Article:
view from Fort Siloso
So I didnâ€™t manage to update before we left Singapore, but here is what I did while I was there (or as much of it as I remember). The first day I was there I stayed on the boat all day, as all the staff rotated having off time and that was my day onboard. The next day my computer actually worked and I was able to call my brothers and talk to my niece and nephews! It was great, except that my computer died the next day when I tried to do it again. I spent that morning exploring Sentosa Island, aka Disney. I got on one of the island busses and saw a bit of the island before my stop, which was the fort. Fort Siloso was actually a real fort, which I have to say I wasnâ€™t expecting. Like it was used in battle during WWII and became a POW camp under the Japanese when they invaded Singapore.
The fort itself wasnâ€™t wildly interesting, i.e. no cool architecture or anything, but the displays were interesting and I learned a lot walking around and reading on my own. Next I went to see a 4D movie, which I know is really lame, but I was intrigued by the concept. Turns out it wasnâ€™t that great, but not because of the concept, it just turned out to be a 15 minute long kids movie. The 4Ds were the normal sight and hearing, plus motion and feeling. The seats moved at various points (actually quite jerkily, my back ended up hurting) and water sprayed at us from the seat in front. The place was filled with kids, half of which ended up screaming the whole time because it was a bit scary for them. But anyway, next it was off to do some more exploring on the mainland.
more Fort Siloso
I had planned to take the cable car across and go do some sightseeing, but when I got out of the movie it was raining. I still took the cable car across but ended up in the mall because it was indoors, lame, I know, but actually the most Singaporean thing to do if you want to argue about it. I spent a couple hours shopping (quite blissfully, I might add, the Asians really know how to do a good mall) and then I headed back to the boat for dinner. Dinner was on your own that night, so after the squeeze everyone headed their separate directions and I went and got takeout for the crew. That was a bit of an experience. I went to what I can only describe as an outdoor Muslim food court (I say Muslim because thatâ€™s what the sign said and thatâ€™s who was predominantly there, I was definitely the only foreigner).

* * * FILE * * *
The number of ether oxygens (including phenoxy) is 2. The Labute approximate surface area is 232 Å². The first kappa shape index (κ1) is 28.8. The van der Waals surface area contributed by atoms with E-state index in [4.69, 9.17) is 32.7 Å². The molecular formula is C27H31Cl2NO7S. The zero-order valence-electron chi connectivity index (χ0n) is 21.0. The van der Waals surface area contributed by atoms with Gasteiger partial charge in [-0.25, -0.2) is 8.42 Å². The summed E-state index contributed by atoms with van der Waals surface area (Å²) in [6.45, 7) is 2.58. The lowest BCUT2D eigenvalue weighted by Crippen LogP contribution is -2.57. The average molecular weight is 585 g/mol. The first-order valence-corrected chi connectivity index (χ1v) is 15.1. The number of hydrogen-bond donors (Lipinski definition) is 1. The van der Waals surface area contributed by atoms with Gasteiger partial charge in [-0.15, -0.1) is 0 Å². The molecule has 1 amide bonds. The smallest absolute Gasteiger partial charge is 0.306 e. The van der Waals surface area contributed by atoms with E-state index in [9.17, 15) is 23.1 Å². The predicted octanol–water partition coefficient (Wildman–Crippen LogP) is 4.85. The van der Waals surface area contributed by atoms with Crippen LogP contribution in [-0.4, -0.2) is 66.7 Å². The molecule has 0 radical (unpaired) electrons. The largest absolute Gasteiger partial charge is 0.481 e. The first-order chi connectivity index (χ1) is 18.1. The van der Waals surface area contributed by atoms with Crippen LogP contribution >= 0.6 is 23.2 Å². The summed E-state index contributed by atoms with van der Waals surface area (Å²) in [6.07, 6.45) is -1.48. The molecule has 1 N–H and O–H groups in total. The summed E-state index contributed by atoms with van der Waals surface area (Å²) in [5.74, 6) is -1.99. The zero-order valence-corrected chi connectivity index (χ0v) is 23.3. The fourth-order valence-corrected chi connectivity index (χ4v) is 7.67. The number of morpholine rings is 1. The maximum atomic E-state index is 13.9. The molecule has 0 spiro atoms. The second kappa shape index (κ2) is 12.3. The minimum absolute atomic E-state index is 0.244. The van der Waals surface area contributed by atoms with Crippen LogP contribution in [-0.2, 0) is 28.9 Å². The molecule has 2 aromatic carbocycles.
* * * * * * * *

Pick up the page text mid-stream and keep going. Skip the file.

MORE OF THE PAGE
gun at the fort
It was dinner time so it was crowded, and Iâ€™m there in my bright red foul weather jacket walking around to like ten booths trying to pick out undistinguishable food for everyone to eat. I had like twelve little Styrofoam containers in eight plastic bags and it was a bit silly overall, but I made it back to the boat and we ate on the dock. The next day we went to the aquarium on the island as a group, which was fun, and then a shipmate and I went provisioning. I knew provisioning would be good in Singapore because they would have everything, but I was so excited to get to the Carrefour and discover an almost U.S. style grocery store. Like it was huge, a normal super stop and shop size times two floors (with moving walkways to the different levels so you can bring your cart upstairs).
I know it's blury, but I loved this street on the island that the bus drove down every day
They had a huge produce and fresh food section that was divided into little shops and there were awnings and displays and it was great. We spent quite a long time there stocking up on food. By the time we were checking out it was almost three, and the free delivery service that we had been looking into stopped then. But we persuaded them to deliver that day for us because of the sheer amount of food we were buying. So I spent a while running up and down between the checkout counter and the delivery office upstairs trying to sort it out, while in the background a sort of contest is going on in the mall and some guy is like yelling into a microphone and the crowds of people are all cheering. As I paid though, the credit card needed to be verified so I spent about a half hour on the phone with the bank while all this was going on in the background.